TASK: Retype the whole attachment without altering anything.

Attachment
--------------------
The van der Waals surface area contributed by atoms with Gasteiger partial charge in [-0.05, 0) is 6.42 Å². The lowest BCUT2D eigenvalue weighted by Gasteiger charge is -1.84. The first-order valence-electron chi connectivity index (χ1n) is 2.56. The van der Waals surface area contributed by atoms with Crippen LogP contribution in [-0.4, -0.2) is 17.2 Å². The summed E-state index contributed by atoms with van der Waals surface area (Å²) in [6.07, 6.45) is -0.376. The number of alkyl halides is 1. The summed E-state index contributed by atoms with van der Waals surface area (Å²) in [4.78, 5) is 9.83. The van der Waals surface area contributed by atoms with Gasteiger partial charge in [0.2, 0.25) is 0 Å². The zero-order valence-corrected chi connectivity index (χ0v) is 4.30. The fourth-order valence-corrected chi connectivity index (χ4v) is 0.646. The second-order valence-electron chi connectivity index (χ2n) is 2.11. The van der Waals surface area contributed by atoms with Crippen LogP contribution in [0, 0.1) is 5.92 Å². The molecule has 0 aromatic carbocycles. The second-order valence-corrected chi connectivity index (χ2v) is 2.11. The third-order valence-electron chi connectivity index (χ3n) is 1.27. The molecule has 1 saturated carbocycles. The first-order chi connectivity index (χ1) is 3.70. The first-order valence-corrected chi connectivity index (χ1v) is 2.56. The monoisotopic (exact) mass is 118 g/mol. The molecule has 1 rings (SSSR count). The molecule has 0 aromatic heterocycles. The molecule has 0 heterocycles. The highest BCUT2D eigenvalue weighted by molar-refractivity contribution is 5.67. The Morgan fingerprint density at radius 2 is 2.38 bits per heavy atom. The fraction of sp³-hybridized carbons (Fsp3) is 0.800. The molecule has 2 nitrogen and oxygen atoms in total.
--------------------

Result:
The van der Waals surface area contributed by atoms with Gasteiger partial charge in [-0.05, 0) is 6.42 Å². The lowest BCUT2D eigenvalue weighted by Gasteiger charge is -1.84. The first-order valence-electron chi connectivity index (χ1n) is 2.56. The van der Waals surface area contributed by atoms with Crippen LogP contribution in [-0.4, -0.2) is 17.2 Å². The summed E-state index contributed by atoms with van der Waals surface area (Å²) in [6.07, 6.45) is -0.376. The number of alkyl halides is 1. The summed E-state index contributed by atoms with van der Waals surface area (Å²) in [4.78, 5) is 9.83. The van der Waals surface area contributed by atoms with Gasteiger partial charge in [0.2, 0.25) is 0 Å². The zero-order valence-corrected chi connectivity index (χ0v) is 4.30. The fourth-order valence-corrected chi connectivity index (χ4v) is 0.646. The second-order valence-electron chi connectivity index (χ2n) is 2.11. The van der Waals surface area contributed by atoms with Crippen LogP contribution in [0, 0.1) is 5.92 Å². The molecule has 0 aromatic carbocycles. The second-order valence-corrected chi connectivity index (χ2v) is 2.11. The third-order valence-electron chi connectivity index (χ3n) is 1.27. The molecule has 1 saturated carbocycles. The first-order chi connectivity index (χ1) is 3.70. The first-order valence-corrected chi connectivity index (χ1v) is 2.56. The monoisotopic (exact) mass is 118 g/mol. The molecule has 1 rings (SSSR count). The molecule has 0 aromatic heterocycles. The molecule has 0 heterocycles. The highest BCUT2D eigenvalue weighted by molar-refractivity contribution is 5.67. The Morgan fingerprint density at radius 2 is 2.38 bits per heavy atom. The fraction of sp³-hybridized carbons (Fsp3) is 0.800. The molecule has 2 nitrogen and oxygen atoms in total.